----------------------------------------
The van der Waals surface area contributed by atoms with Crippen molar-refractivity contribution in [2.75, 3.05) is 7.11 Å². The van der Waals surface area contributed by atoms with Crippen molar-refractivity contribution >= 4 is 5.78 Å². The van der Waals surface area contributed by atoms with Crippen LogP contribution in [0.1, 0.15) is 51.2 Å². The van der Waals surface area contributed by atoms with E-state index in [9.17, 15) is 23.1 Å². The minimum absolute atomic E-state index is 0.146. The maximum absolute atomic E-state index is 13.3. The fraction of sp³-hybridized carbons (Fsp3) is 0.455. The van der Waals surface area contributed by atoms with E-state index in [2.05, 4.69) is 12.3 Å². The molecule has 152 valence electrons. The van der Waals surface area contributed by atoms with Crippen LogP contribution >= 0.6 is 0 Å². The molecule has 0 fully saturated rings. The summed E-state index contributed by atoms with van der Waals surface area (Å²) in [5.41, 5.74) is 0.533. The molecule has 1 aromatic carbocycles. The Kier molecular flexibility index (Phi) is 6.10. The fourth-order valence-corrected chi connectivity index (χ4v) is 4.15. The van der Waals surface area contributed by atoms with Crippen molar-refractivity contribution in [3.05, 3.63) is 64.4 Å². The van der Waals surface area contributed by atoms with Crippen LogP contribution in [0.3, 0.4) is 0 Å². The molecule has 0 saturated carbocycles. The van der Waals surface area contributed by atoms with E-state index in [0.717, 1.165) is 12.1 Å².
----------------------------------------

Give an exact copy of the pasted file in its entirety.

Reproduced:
The van der Waals surface area contributed by atoms with Crippen molar-refractivity contribution in [2.75, 3.05) is 7.11 Å². The van der Waals surface area contributed by atoms with Crippen molar-refractivity contribution >= 4 is 5.78 Å². The van der Waals surface area contributed by atoms with Crippen LogP contribution in [0.1, 0.15) is 51.2 Å². The van der Waals surface area contributed by atoms with E-state index in [9.17, 15) is 23.1 Å². The minimum absolute atomic E-state index is 0.146. The maximum absolute atomic E-state index is 13.3. The fraction of sp³-hybridized carbons (Fsp3) is 0.455. The van der Waals surface area contributed by atoms with E-state index in [2.05, 4.69) is 12.3 Å². The molecule has 152 valence electrons. The van der Waals surface area contributed by atoms with Crippen LogP contribution >= 0.6 is 0 Å². The molecule has 0 fully saturated rings. The summed E-state index contributed by atoms with van der Waals surface area (Å²) in [5.41, 5.74) is 0.533. The molecule has 1 aromatic carbocycles. The Kier molecular flexibility index (Phi) is 6.10. The fourth-order valence-corrected chi connectivity index (χ4v) is 4.15. The van der Waals surface area contributed by atoms with Crippen molar-refractivity contribution in [3.05, 3.63) is 64.4 Å². The van der Waals surface area contributed by atoms with Crippen LogP contribution in [0.3, 0.4) is 0 Å². The molecule has 0 saturated carbocycles. The van der Waals surface area contributed by atoms with E-state index in [0.717, 1.165) is 12.1 Å².